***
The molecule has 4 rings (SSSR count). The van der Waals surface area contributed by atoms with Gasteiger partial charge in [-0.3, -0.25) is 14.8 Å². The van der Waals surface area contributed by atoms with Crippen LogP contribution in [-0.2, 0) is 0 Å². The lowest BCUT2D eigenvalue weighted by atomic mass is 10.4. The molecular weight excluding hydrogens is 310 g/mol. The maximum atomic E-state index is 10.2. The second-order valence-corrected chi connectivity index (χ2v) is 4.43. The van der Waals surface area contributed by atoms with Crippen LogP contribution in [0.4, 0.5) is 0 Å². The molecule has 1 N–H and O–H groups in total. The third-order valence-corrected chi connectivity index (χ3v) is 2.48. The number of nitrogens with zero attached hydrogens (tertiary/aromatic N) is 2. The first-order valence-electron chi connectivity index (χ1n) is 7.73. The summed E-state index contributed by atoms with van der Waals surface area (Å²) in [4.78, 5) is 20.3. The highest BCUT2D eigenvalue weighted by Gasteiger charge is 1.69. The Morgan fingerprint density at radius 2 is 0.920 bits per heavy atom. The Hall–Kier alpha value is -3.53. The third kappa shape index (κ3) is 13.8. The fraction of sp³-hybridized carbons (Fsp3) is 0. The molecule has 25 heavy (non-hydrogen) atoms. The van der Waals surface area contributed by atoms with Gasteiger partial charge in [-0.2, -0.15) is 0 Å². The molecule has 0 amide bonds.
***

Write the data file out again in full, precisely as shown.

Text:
The molecule has 4 rings (SSSR count). The van der Waals surface area contributed by atoms with Gasteiger partial charge in [-0.3, -0.25) is 14.8 Å². The van der Waals surface area contributed by atoms with Crippen LogP contribution in [-0.2, 0) is 0 Å². The lowest BCUT2D eigenvalue weighted by atomic mass is 10.4. The molecular weight excluding hydrogens is 310 g/mol. The maximum atomic E-state index is 10.2. The second-order valence-corrected chi connectivity index (χ2v) is 4.43. The van der Waals surface area contributed by atoms with Crippen LogP contribution in [0.4, 0.5) is 0 Å². The molecule has 1 N–H and O–H groups in total. The third-order valence-corrected chi connectivity index (χ3v) is 2.48. The number of nitrogens with zero attached hydrogens (tertiary/aromatic N) is 2. The first-order valence-electron chi connectivity index (χ1n) is 7.73. The summed E-state index contributed by atoms with van der Waals surface area (Å²) in [4.78, 5) is 20.3. The highest BCUT2D eigenvalue weighted by Gasteiger charge is 1.69. The Morgan fingerprint density at radius 2 is 0.920 bits per heavy atom. The Hall–Kier alpha value is -3.53. The third kappa shape index (κ3) is 13.8. The fraction of sp³-hybridized carbons (Fsp3) is 0. The molecule has 25 heavy (non-hydrogen) atoms. The van der Waals surface area contributed by atoms with Gasteiger partial charge in [-0.2, -0.15) is 0 Å². The molecule has 0 amide bonds.